Last night was the Feb 04 rendition of the DfwPPer peoples, which was kicked off with the typically thought provoking PragDave venturing this point:
The browser is dead.
Since I'm typing this _in_ my browser, I'm not sure about that, and neither were many others, but Dave shaped his statement by comparing it to land line phones. Sure everyone still has one, but it's dead, it's the wave of the past.
From then on the conversation drifted in and out of many an observation, some of them even interesting. There were mentions of other products and their interface evolution. The microwave used to just be a dial and a button to open the door. Now it looks more like a calculator with some bookmark buttons (mmm, popcorn). But perhaps future microwaves will super-revert to no buttons -- the frozen food you insert will have enough metadata on it to tell the microwave how to cook it.
AdamKeys mentioned this was like TiVo compared to VCRs -- TiVo is basically doing the same thing, but it's big addition was metadata so you have much less work to record content.
Another thread looked at car interfaces, and how Saab tried to be cute with a 1990(?) model that moved the ignition key to the ‘floor’ of the car just to the right of the driver seat. Their motivation was to use this to lock the transmission, not the steering column, but they succeeded in simply preventing most people from finding out how to get the car started.
The ten-key number pad got jostled around quite a bit. A few referenced the story I'd seen in Slashdot sometime in the last year about how many teens in Japan are very dexterous with just their thumb, because they've been IM-ing on their mobile phones all the live long day. Dave (I think) interjected a point about riding with a cab driver who IMed the entire drive with just his thumb.
Are two-handed keyboards the ideal input? Wouldn't just a one-thumb input be good enough, because then your hand can grasp something at the same time it's typing? But how do we compare what's doable to what's Best(TM) for the user?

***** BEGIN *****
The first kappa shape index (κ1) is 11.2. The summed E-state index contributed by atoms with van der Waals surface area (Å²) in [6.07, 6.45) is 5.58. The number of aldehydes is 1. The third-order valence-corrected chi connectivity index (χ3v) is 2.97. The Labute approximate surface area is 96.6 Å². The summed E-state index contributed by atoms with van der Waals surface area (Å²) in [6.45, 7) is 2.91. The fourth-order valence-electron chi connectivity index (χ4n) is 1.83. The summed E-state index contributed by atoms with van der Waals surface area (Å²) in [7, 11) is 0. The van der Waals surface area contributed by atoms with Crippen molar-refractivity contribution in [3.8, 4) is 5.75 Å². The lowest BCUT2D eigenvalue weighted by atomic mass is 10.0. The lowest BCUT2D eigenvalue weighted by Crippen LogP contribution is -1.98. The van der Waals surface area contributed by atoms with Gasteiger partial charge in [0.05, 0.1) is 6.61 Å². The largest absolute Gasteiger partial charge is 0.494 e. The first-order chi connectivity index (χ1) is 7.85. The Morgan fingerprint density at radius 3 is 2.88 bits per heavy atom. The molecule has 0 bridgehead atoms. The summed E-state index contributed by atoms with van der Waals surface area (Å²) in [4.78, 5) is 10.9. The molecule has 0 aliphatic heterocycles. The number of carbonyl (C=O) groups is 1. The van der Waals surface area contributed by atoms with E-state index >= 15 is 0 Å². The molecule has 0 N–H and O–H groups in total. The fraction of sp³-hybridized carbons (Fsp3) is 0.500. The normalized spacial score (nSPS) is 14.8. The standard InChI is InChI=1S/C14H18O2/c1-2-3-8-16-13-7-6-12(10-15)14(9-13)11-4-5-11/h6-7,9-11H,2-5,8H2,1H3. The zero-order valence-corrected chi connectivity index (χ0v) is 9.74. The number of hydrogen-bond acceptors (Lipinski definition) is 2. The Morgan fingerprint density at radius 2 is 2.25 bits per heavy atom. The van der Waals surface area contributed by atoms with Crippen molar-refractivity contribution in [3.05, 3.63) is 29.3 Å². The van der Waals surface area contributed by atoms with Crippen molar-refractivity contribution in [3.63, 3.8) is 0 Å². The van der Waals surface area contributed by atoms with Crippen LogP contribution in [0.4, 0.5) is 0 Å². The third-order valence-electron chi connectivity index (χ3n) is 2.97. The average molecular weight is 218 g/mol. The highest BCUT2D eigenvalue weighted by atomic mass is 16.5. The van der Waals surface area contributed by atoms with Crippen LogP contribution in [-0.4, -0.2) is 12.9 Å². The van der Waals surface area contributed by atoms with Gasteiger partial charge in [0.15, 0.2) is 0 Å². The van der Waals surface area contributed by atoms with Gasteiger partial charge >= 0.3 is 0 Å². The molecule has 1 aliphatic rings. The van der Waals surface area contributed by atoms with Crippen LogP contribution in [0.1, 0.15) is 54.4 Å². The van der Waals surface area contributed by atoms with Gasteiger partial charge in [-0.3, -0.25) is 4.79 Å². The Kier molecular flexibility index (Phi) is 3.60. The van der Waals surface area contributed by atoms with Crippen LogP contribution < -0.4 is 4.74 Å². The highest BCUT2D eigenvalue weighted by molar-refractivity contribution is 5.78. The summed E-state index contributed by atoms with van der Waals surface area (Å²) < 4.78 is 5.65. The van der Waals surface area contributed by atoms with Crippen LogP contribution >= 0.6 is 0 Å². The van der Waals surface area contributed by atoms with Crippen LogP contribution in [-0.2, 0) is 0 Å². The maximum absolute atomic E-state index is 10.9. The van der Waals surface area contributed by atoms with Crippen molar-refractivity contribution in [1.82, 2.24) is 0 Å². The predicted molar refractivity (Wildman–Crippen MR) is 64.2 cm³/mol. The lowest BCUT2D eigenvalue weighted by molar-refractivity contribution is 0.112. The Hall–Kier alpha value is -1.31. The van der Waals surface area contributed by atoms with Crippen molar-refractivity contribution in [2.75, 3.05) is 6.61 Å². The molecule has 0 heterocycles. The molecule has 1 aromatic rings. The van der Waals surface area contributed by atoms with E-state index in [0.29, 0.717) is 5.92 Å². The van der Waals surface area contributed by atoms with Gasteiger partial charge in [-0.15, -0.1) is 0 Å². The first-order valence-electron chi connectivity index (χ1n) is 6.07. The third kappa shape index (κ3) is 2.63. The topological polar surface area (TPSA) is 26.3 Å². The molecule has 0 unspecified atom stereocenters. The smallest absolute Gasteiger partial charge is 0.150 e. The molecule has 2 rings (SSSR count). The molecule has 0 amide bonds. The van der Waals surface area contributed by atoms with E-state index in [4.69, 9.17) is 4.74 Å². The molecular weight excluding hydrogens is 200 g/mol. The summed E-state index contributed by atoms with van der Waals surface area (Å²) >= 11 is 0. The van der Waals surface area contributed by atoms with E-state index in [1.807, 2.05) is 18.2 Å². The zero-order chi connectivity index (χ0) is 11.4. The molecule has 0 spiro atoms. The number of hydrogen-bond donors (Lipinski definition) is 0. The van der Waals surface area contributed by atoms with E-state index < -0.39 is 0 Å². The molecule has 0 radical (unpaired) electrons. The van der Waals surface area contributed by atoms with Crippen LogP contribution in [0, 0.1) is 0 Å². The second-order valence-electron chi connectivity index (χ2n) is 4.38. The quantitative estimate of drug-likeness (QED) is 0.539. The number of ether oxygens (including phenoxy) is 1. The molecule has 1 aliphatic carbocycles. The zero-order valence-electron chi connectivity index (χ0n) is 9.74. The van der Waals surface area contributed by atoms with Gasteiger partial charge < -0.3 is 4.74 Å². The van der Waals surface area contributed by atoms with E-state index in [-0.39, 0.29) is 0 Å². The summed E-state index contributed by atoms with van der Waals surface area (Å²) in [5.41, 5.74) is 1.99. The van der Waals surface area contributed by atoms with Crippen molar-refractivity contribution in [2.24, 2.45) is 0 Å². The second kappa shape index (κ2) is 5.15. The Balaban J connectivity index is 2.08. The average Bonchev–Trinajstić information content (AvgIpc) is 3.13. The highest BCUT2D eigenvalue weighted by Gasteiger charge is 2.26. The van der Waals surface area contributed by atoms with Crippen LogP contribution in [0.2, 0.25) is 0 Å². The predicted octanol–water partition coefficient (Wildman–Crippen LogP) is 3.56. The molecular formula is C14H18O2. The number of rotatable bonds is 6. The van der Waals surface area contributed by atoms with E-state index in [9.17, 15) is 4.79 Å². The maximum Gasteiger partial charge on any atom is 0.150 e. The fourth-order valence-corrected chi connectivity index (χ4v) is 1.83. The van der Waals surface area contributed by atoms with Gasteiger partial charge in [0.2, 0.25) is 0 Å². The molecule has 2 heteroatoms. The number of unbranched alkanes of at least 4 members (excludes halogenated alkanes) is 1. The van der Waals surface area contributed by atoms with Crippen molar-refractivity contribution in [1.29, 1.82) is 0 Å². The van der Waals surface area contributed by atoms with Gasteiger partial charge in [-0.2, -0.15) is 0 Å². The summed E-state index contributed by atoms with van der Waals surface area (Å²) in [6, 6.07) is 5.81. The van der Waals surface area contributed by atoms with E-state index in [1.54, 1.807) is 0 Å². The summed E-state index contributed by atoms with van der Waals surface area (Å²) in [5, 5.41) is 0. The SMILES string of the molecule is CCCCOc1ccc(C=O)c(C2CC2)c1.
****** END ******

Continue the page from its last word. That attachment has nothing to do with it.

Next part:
Someone pushed off into a tangent by mentioning the semantic web, which was batted around a bit. Some thought no one would be interested in putting enough metadata into content to make the semantic web work, and when we've got Google, inferring metadata on a good enough basis, what more do we need?
This led PragDave into some of his points I've heard him make before, that our current programming jobs of transforming requirements to code will eventually be overtaken by the machines (the Matrix is nigh upon us...). He stated that we unreasonably expect software to be very precise, when the rest of the world works with tools that are imprecise. Software that can be agile on the fly, that can be ‘taught’ by repeated trial and error, will take the place of people doing this by writing the code by hand ... or something like that, I'm sure if Dave reads this he'll be quick to point out that I'm missing the whole point -- one reason I like to hang around the guy when I can.
Someone countered that life-and-death software couldn't be done in this way. Another counter-countered that the teaching process wouldn't necessarily happen in a production environment. Those apps needing higher degrees of reliability (air traffic control) would be trained extensively before going live ... but many apps can start being useful to people before they're very reliable. People don't plan ahead very much because they're able to be very resilient on the fly. By comparison, software is not resilient at all -- when a new case is thrown its way, currently the whole thing has to stop down to handle it and until then, the user's workaround the program. How nice if the program could adapt itself to the new cases on the fly as well.
I countered with one of my favorite Prag stories (I think it's /\ndy's) where they discovered a paradox in a law they were trying to write some software to conform to (wow, was that a bad sentence). At some point, software is always going to be emulating human constructed entities: laws and corporations and new business practices to turn a buck in a new way, and what's complex about all this is the fact that what humans build are not logical and consistent, and there will always be a rub there and the need for a human to intervene on the computer's behalf. And maybe Dave doesn't disagree with this point, it's just that he thinks there will be a lot less people needed to intervene for the computers.
And on ... I eventually threw out the question to try and tie us back and down, “If the browser is dead, and I'm sitting down to build a new app, what should I do? What is my obligation to the user and how do I best ServeTheUser in light of a dead browser?”
I don't think anyone answered the question. I did note a nice comment in the right direction, “In many cases, the best interface is no interface.” Dave thought my question was good, but only countered with the question, “It depends on how you determine what is Best?” ... or somesuch. And I agree. And this is where it gets thick and out of the comfortable world of clean technology into the messy world of Values and Worldviews and Beliefs. What is best? What is right? What is healthy?